Sinaya: A Philippine Journal for Senior High School Teachers and Students


Humanities, Arts and Education

Research Advisor

Mark Anthony L. Dacela, PhD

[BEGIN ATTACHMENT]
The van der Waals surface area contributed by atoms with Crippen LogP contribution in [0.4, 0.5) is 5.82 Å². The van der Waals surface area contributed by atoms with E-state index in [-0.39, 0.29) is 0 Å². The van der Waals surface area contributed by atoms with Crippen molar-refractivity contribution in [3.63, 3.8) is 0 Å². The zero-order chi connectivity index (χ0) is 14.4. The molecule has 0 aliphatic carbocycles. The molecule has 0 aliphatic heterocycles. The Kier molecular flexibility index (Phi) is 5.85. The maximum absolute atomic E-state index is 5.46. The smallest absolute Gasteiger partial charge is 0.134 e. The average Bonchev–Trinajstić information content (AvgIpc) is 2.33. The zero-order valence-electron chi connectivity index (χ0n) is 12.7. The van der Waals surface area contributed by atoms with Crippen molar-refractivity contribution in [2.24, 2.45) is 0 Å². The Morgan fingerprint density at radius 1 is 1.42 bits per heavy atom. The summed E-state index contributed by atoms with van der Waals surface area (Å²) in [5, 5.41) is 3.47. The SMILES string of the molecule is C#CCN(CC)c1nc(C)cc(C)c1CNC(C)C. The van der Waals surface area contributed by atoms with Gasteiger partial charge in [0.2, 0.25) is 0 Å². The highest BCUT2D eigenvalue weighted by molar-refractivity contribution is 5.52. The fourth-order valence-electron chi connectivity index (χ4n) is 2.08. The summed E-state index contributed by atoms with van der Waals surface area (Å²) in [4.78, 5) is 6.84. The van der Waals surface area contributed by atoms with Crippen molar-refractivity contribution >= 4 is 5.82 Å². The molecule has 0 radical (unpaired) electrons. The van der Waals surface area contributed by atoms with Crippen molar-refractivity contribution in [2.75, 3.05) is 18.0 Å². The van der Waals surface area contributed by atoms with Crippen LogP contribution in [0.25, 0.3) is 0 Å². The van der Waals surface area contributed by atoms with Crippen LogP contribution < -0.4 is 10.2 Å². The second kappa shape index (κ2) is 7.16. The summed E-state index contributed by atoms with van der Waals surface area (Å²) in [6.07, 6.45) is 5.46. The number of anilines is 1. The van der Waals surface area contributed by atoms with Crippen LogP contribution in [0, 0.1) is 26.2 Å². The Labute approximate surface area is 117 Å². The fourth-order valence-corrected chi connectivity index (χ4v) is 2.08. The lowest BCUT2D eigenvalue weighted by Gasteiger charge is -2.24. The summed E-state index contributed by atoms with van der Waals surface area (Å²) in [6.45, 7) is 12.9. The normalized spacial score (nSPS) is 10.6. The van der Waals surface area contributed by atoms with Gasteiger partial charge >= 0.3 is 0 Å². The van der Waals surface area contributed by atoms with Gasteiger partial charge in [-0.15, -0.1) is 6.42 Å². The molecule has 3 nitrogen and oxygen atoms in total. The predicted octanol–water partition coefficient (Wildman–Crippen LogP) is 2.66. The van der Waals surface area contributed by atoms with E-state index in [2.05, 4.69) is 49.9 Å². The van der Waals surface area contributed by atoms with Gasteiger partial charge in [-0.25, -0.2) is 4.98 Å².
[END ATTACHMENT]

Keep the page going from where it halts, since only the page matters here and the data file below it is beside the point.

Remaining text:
The traditional definition of lying has been challenged by contemporary philosophers who have raised multiple counterexamples in recent years. At the forefront of these counterexamples are bald-faced lies, selfless assertions, and misleading - all phenomena that fulfill the conditions of the traditional definition of lying yet are not considered conventional lies. The emergence of these cases has prompted philosophers to ask the question, “Is the intent to deceive a necessary condition for lying?” There are generally two philosophical stances concerning the topic: the deceptionists, who believe that the intent to deceive is a necessary condition for lying, and non-deceptionists, who believe that the intent to deceive is an unnecessary condition for lying. This paper will explore the deceptionist account of Jennifer Lackey, who claims that the separation of the intent to deceive from lying is an unhappy divorce, and Don Fallis’ non-deceptionist reply to Lackey. Fallis argues that this separation is not so unhappy of a divorce and claims that lying need not appeal to deception. This paper will argue that Fallis is mistaken in his claim, providing counterexamples that his account fails to capture as lies. Furthermore, this suggests that Fallis has misrepresented Lackey’s argument.